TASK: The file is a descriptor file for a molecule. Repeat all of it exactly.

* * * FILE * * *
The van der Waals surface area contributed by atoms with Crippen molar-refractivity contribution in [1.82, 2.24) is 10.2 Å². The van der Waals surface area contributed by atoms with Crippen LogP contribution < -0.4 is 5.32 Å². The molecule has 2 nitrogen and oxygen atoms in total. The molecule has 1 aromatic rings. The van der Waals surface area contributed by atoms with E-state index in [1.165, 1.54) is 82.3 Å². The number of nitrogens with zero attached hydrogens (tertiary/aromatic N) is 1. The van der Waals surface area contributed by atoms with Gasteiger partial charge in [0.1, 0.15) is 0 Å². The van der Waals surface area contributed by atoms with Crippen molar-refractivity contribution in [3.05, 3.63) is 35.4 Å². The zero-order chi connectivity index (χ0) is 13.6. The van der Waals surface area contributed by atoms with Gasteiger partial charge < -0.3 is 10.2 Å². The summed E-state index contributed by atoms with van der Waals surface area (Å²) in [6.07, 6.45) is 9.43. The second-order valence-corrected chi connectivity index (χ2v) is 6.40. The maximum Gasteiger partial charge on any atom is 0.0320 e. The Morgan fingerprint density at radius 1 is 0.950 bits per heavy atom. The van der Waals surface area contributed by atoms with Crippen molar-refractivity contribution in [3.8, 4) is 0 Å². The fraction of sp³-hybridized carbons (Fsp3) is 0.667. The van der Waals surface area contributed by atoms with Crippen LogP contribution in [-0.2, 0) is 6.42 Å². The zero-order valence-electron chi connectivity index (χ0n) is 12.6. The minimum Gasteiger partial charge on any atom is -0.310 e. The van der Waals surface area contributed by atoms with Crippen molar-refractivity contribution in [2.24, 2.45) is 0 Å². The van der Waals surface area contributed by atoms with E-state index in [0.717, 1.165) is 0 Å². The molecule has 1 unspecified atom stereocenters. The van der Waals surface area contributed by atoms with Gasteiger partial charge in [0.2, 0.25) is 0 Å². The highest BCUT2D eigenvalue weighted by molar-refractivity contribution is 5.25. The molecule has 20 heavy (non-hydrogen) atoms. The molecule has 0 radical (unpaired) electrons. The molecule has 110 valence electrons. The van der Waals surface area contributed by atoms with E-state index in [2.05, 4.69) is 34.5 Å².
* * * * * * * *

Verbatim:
The van der Waals surface area contributed by atoms with Crippen molar-refractivity contribution in [1.82, 2.24) is 10.2 Å². The van der Waals surface area contributed by atoms with Crippen LogP contribution < -0.4 is 5.32 Å². The molecule has 2 nitrogen and oxygen atoms in total. The molecule has 1 aromatic rings. The van der Waals surface area contributed by atoms with E-state index in [1.165, 1.54) is 82.3 Å². The number of nitrogens with zero attached hydrogens (tertiary/aromatic N) is 1. The van der Waals surface area contributed by atoms with Gasteiger partial charge in [0.1, 0.15) is 0 Å². The van der Waals surface area contributed by atoms with Crippen molar-refractivity contribution in [3.05, 3.63) is 35.4 Å². The zero-order chi connectivity index (χ0) is 13.6. The van der Waals surface area contributed by atoms with Gasteiger partial charge < -0.3 is 10.2 Å². The summed E-state index contributed by atoms with van der Waals surface area (Å²) in [6.07, 6.45) is 9.43. The second-order valence-corrected chi connectivity index (χ2v) is 6.40. The maximum Gasteiger partial charge on any atom is 0.0320 e. The Morgan fingerprint density at radius 1 is 0.950 bits per heavy atom. The van der Waals surface area contributed by atoms with Crippen molar-refractivity contribution in [3.8, 4) is 0 Å². The fraction of sp³-hybridized carbons (Fsp3) is 0.667. The van der Waals surface area contributed by atoms with Crippen LogP contribution in [-0.2, 0) is 6.42 Å². The zero-order valence-electron chi connectivity index (χ0n) is 12.6. The minimum Gasteiger partial charge on any atom is -0.310 e. The van der Waals surface area contributed by atoms with Crippen molar-refractivity contribution in [2.24, 2.45) is 0 Å². The van der Waals surface area contributed by atoms with E-state index in [0.717, 1.165) is 0 Å². The molecule has 1 unspecified atom stereocenters. The van der Waals surface area contributed by atoms with Gasteiger partial charge in [0.2, 0.25) is 0 Å². The highest BCUT2D eigenvalue weighted by molar-refractivity contribution is 5.25. The molecule has 20 heavy (non-hydrogen) atoms. The molecule has 0 radical (unpaired) electrons. The molecule has 110 valence electrons. The van der Waals surface area contributed by atoms with E-state index in [2.05, 4.69) is 34.5 Å².